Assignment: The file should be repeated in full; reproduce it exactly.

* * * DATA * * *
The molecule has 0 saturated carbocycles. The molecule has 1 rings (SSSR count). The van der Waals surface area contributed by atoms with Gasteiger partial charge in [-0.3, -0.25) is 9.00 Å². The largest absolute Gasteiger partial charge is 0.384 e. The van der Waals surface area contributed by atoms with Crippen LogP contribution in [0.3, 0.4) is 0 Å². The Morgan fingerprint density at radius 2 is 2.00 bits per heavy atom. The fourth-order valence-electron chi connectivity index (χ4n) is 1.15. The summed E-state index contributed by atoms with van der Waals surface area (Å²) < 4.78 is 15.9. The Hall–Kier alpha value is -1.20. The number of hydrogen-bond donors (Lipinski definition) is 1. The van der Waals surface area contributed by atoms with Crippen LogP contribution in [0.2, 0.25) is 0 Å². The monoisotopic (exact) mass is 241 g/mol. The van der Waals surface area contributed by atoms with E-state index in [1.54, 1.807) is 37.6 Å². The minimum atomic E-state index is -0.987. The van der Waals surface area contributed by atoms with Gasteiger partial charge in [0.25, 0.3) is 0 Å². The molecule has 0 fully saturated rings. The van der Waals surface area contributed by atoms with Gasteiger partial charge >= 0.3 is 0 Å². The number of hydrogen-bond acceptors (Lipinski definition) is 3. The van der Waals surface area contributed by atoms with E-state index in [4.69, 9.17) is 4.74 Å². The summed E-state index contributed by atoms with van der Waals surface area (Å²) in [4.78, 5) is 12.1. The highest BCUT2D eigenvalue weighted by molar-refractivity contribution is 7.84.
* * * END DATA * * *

The molecule has 0 saturated carbocycles. The molecule has 1 rings (SSSR count). The van der Waals surface area contributed by atoms with Gasteiger partial charge in [-0.3, -0.25) is 9.00 Å². The largest absolute Gasteiger partial charge is 0.384 e. The van der Waals surface area contributed by atoms with Crippen LogP contribution in [0.3, 0.4) is 0 Å². The Morgan fingerprint density at radius 2 is 2.00 bits per heavy atom. The fourth-order valence-electron chi connectivity index (χ4n) is 1.15. The summed E-state index contributed by atoms with van der Waals surface area (Å²) < 4.78 is 15.9. The Hall–Kier alpha value is -1.20. The number of hydrogen-bond donors (Lipinski definition) is 1. The van der Waals surface area contributed by atoms with Crippen LogP contribution in [0.2, 0.25) is 0 Å². The monoisotopic (exact) mass is 241 g/mol. The van der Waals surface area contributed by atoms with E-state index in [1.54, 1.807) is 37.6 Å². The minimum atomic E-state index is -0.987. The van der Waals surface area contributed by atoms with Gasteiger partial charge in [0.25, 0.3) is 0 Å². The molecule has 0 fully saturated rings. The van der Waals surface area contributed by atoms with Gasteiger partial charge >= 0.3 is 0 Å². The number of hydrogen-bond acceptors (Lipinski definition) is 3. The van der Waals surface area contributed by atoms with E-state index in [4.69, 9.17) is 4.74 Å². The summed E-state index contributed by atoms with van der Waals surface area (Å²) in [4.78, 5) is 12.1. The highest BCUT2D eigenvalue weighted by molar-refractivity contribution is 7.84.